R. Kelly Has Been Charged With Criminal Sexual Abuse

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On Friday, prosecutors in Cook County, Illinois, charged R. Kelly with 10 counts of aggravated criminal sexual abuse, the Chicago Sun-Times reported. Citing court records and unnamed sources, the Sun-Times reported that Kelly's first court date is March 8, and that Cook County prosecutors would sign off on an arrest warrant for Kelly on Friday afternoon, in the presence of a judge.

Bustle has reached out to the Cook County State’s Attorney’s office and Kelly’s lawyer for comment. Kelly's lawyer, Steven Greenberg, reportedly told the Sun-Times that he had not been informed that Kelly had been charged. Last month, Greenberg told the Associated Press that Kelly denied all of the sexual misconduct allegations against him.

“The allegations aren’t true because he never knowingly had sex with an underage woman, he never forced anyone to do anything, he never held anyone captive, he never abused anyone,” Greenberg told the AP.

Last month, State's Attorney Kim Foxx urged any accusers of R. Kelly to come forward, per the Tribune, citing the “deeply, deeply disturbing” allegations presented in the six-hour documentary "Surviving R. Kelly." Just one day before Kelly was charged, two additional women — Latresa Scaff and Rochelle Washington — accused Kelly of sexual misconduct during a Thursday press conference held by attorney Gloria Allred.

"To R. Kelly, I am sending this message: You have nowhere to run and nowhere to hide," Allred said during the press conference, according to the Chicago Tribune. "You have been able to get away with your predatory misconduct for far too long."

ABC and ABC 7 Chicago reported on Friday that the sexual abuse charges against Kelly involved four minors, between the ages of 13 and 16. The Sun-Times reported that the alleged crimes took place between 1998 and 2010.

The charges against Kelly also follow closely on the heels of a video sent to the Cook County State's Attorney's office by high-profile lawyer Michael Avenatti. According to the Chicago Tribune, Avenatti sent a video to Cook County prosecutors last Thursday allegedly showing Kelly having sex with a 14-year-old girl.

"The day of reckoning for R Kelly has arrived," Avenatti tweeted on Friday.

Greenberg, Kelly's attorney, subsequently told the Tribune that he doesn't "think there’s a tape of him acting inappropriately with an underaged woman." According to the Sun-Times, it is not yet clear whether the charges against Kelly were in any way related to the video Avenatti provided.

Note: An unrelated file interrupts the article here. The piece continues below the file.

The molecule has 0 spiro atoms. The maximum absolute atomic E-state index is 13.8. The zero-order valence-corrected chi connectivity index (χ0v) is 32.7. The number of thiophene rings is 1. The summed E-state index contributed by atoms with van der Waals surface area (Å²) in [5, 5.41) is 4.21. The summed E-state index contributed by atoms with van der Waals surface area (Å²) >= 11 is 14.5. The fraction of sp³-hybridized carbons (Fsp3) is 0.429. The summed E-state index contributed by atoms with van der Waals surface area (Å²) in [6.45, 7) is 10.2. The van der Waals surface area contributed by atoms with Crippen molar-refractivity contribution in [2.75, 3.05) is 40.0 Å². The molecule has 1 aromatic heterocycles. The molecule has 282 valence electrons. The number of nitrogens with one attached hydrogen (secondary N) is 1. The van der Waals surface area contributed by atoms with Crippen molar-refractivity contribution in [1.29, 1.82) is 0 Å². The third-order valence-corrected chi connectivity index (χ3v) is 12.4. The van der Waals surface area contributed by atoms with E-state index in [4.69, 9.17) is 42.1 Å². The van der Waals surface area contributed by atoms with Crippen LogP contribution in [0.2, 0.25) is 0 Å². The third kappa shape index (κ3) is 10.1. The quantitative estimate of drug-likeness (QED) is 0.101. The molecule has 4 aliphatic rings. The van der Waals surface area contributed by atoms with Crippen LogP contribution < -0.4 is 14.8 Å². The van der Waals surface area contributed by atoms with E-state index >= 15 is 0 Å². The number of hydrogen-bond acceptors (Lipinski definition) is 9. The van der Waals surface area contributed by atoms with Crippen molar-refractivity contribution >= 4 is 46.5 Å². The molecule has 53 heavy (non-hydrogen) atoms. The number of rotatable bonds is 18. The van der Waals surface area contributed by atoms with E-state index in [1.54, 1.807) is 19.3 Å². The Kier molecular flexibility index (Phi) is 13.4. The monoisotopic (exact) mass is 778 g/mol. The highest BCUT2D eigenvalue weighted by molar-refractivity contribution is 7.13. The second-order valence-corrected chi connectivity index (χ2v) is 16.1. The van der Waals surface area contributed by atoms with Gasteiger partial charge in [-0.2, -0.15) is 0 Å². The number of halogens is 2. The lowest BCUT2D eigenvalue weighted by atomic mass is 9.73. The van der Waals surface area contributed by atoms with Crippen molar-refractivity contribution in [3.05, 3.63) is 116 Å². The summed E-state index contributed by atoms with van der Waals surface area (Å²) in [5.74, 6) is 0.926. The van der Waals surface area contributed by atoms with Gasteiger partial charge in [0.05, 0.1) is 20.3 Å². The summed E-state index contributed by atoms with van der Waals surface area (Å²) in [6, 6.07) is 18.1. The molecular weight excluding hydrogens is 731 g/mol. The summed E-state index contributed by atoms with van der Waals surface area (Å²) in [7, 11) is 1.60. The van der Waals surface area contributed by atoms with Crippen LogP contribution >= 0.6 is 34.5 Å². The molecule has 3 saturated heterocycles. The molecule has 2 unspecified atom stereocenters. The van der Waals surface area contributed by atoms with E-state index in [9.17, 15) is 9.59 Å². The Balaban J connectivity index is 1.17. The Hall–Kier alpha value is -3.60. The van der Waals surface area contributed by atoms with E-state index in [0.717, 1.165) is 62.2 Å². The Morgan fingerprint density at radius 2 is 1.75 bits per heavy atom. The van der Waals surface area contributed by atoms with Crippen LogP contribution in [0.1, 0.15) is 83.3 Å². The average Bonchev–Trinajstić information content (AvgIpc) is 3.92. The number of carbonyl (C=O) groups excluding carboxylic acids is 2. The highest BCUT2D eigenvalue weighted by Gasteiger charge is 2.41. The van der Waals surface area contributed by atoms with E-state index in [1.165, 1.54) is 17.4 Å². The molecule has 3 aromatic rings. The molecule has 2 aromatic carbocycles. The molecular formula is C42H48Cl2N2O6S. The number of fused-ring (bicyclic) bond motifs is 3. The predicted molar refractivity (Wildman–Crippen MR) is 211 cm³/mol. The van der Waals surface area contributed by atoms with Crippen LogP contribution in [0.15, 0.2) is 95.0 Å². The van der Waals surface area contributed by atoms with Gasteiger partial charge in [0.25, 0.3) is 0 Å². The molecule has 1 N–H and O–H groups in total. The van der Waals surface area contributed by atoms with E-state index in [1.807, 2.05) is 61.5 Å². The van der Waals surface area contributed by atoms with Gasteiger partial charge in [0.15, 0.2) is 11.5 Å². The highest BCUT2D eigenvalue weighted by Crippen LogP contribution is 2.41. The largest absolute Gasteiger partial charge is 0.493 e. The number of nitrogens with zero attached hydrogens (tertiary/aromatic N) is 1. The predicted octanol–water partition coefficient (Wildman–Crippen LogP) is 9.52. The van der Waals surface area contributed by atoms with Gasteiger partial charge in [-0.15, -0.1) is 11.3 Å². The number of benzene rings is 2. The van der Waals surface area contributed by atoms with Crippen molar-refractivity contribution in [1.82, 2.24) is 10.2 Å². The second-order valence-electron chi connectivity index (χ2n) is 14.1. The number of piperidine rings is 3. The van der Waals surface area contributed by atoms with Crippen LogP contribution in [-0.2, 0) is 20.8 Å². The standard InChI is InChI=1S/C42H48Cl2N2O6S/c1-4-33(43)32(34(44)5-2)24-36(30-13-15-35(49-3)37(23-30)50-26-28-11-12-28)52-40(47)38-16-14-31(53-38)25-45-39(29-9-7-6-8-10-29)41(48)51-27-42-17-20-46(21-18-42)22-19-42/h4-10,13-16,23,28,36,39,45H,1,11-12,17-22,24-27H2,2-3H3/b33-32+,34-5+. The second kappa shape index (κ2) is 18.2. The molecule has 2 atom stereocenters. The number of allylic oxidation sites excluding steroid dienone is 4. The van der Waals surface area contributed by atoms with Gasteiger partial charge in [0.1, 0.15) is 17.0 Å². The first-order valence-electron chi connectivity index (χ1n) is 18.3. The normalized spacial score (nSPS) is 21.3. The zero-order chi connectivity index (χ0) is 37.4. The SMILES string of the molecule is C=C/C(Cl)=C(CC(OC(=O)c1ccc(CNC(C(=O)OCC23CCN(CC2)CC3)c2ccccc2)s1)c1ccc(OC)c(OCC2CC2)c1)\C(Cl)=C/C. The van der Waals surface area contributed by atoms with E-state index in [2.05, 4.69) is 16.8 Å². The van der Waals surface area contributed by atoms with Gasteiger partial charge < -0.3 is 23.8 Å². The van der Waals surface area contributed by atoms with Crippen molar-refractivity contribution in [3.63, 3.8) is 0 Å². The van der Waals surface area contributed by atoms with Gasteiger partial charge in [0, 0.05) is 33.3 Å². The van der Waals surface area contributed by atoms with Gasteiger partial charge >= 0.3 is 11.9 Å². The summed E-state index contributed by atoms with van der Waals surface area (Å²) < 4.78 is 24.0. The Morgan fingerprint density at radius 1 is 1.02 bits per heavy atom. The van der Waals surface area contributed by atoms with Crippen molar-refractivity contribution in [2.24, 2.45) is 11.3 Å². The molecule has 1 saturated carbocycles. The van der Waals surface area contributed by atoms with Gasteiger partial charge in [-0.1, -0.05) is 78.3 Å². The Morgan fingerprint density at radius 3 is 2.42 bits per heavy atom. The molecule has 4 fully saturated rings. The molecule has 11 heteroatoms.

The Tribune's Jason Meisner reported that Kelly planned to turn himself in to Cook County authorities, and would appear for a bond hearing on Saturday. During a Friday afternoon press conference, a spokeswoman for the state's attorney's office confirmed this, noting that Kelly is slated to appear in bond court early Saturday afternoon.

Foxx confirmed during the press conference that Kelly was indicted on 10 counts of aggravated criminal sexual abuse involving four victims. According to Foxx, nine of those counts pertained to a victim being under the age of 17, and Kelly being more than five years older at the time of the incident. One of the counts was "based on the transmission of semen by Robert Kelly upon any part of the body of the victim for the purpose of sexual gratification during the course of the underlying forcible felony of Attempt Criminal Sexual Assault," Foxx said.

Aggravated criminal sexual abuse is a Class 2 Felony under Illinois criminal law, Foxx noted, and each count could earn Kelly between three to seven years in prison. Each count is also probationable, Foxx said. Foxx did not take any questions following her statement.

In a statement emailed to Bustle on Friday, the Rape, Abuse & Incest National Network (RAINN) highlighted the experiences of sexual assault survivors during the lengthy ordeal prior to Kelly being charged.

"We're glad to see the allegations against R. Kelly are being taken seriously and hope that these charges empower victims to come forward," RAINN's statement read. "The survivors who shared their stories showed admirable courage and strength."